COVID-19 pandemic: Coping with effects of unemployment
The COVID-19 pandemic is leaving millions of people jobless. Learn how to cope with the mental and emotional effects of unemployment during this pandemic.By Mayo Clinic Staff
Millions of people around the world are coping with job loss caused by the coronavirus disease 2019 (COVID-19) pandemic. Whether it's temporary or permanent, unemployment can lead to stress, anxiety, depression and other mental health challenges. Uncertainty related to the COVID-19 pandemic only adds to the angst.
If the COVID-19 pandemic has left you jobless, you may be experiencing many emotions and troubling thoughts. For example, you may feel:
- A loss of identity and sense of purpose
- Unappreciated, and you may no longer feel essential
- Angry, scared and jealous of others who can still work
- Lost, as if you don't know what to do next
- Worried about how you'll take care of yourself and your family and provide for basic needs
Not everyone will have these feelings, but even those coping well with unemployment may experience some of them sometimes.
The first step in coping with the mental and emotional effects of unemployment is accepting that your feelings are normal. From there, try these steps to manage your thoughts and emotions.
Accept your feelings
Remember that you're human. This means you have a brain that's hard-wired to look for threats. When your brain spots a threat, such as unemployment, it sends signals throughout your body to gather resources to address it. This is known as the fight-or-flight response. Among other reactions, this response causes your pulse and breathing to quicken and your muscles to tense up.
When your brain kicks into high gear, take a deep breath. Step back for a moment. Accept that what you're feeling is normal. Give yourself credit for doing the best you can under the circumstances.
Acknowledge your grief
If you've lost your job permanently or temporarily, grief is one of the most significant emotions you may feel. You may already know the stages of grief: denial, anger, bargaining, withdrawal and acceptance. You may experience stages of grief in the same way you would the death of someone you love. Address feelings of grief as you would with any other loss.
Among other losses, you may grieve activities at your job that bring meaning and purpose to your life. You may grieve career accomplishments you feel proud of, and feeling a sense of belonging and identity. You may also grieve a loss of relationships with co-workers and structure to your day.
Try to keep in mind that the COVID-19 pandemic is causing many companies around the world to make difficult decisions. Keep in mind that staffing decisions are related to the COVID-19 pandemic, not your worth.
Seek out resources
If you're having trouble providing basic needs for yourself or your family and you need unemployment help, you can turn to community resources for assistance. Getting help with basic needs, such as food and shelter, can reduce the stress of unemployment.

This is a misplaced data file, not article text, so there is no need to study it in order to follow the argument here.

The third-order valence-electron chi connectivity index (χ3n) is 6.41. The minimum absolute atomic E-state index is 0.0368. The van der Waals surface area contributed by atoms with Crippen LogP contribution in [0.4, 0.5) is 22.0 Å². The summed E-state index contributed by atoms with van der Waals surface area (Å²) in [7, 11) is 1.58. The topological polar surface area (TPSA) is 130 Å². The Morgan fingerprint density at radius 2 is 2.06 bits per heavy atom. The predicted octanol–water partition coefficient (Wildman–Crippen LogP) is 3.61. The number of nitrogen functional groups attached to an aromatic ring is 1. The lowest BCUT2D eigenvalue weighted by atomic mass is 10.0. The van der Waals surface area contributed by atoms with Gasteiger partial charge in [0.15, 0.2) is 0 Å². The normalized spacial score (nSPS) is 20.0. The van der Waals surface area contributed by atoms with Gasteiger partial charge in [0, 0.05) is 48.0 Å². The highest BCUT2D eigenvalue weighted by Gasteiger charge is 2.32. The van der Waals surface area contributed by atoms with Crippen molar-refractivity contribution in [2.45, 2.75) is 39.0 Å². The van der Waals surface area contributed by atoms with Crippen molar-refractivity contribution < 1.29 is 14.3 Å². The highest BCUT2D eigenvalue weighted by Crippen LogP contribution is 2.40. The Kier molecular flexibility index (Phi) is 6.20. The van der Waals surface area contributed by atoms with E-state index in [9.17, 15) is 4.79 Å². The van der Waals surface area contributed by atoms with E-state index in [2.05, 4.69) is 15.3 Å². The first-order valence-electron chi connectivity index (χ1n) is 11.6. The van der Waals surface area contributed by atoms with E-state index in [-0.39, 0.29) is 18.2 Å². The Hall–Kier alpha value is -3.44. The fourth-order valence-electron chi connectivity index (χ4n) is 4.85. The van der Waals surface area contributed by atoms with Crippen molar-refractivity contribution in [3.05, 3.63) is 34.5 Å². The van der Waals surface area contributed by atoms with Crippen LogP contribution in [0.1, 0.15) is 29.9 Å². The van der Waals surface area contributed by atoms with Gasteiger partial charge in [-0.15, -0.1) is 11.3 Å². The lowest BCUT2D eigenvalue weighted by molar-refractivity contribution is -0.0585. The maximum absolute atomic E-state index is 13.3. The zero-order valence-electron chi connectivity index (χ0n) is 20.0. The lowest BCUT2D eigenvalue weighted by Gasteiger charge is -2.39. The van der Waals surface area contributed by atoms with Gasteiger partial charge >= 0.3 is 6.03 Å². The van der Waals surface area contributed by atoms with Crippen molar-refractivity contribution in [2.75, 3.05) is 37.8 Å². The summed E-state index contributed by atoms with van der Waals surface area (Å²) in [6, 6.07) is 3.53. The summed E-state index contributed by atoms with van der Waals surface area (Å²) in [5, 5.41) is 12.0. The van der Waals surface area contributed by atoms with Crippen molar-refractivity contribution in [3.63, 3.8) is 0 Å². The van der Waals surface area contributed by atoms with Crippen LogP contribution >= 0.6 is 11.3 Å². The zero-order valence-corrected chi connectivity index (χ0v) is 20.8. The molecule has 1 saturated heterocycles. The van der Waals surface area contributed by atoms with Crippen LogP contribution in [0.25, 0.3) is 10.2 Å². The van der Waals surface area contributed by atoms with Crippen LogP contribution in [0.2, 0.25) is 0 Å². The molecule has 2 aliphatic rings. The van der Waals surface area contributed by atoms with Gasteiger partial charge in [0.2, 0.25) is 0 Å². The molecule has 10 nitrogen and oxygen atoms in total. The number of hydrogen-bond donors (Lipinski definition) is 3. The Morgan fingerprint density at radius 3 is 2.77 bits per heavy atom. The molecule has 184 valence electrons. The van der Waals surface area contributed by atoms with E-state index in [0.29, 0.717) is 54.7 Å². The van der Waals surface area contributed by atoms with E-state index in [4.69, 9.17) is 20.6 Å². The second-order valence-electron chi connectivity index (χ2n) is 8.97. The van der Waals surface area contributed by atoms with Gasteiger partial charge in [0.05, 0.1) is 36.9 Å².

For example, local, state or government resources, such as food banks, may be available to help with meeting basic needs. In addition, in the United States, you may be able to get affordable health insurance through HealthCare.gov if you've lost your health insurance coverage. Unemployment help may also be available. In the United States, you may also be able to receive pandemic unemployment assistance if you can't work because of the COVID-19 pandemic.
Assume the best in others
Life during the COVID-19 pandemic can cause anxiety levels to rise for many people. This can lead to feelings of dread, sadness and hopelessness. If you're struggling, others around you may be, too.
These feelings may cause people to say and do things you don't understand. When this happens, aim to assume the best in others. Try to have compassion, knowing that, like you, others are likely doing their best to manage their feelings in a time of crisis.
Use your energy wisely
What makes you feel energized or drains your energy? Try to do more of the things that boost your energy. For example, avoid being hard on yourself or focusing on your losses. Instead, be kind to yourself and find reasons to laugh.
And just as you would if you were working, try to conserve your energy. For example, build breaks into your day instead of spending every moment searching for work. These breaks can also help you focus less on worries about the future.
Focus on the present moment
Try to bring your thoughts to the present. Focus on what you can control at this moment, rather than on concerns over your future. Focus on your breathing, what you hear or what you see. If you're moving your body, think about how it feels to swing your arms, for example. If your mind wanders to worries about your job or finances, try to gently guide it back to the things you have control over in the moment.
Focusing your attention in these ways can help free your mind of thoughts causing feelings of stress and anxiety.
Find your value
If you connect your sense of self-worth to your work, look for new ways to realize the contributions you make to the world around you. You may try making lists about yourself, such as:
- What you're good at
- What you care about
- What you know
- What you can count on within yourself
This can help you remember you always have these qualities, whether you're working or not.
Take care of yourself
If you're unemployed due to the COVID-19 pandemic, remember that while you can't control what happens to you, you can control how you respond. Try these strategies to take care of your mental and emotional health as you navigate the days ahead.
May 19, 2020
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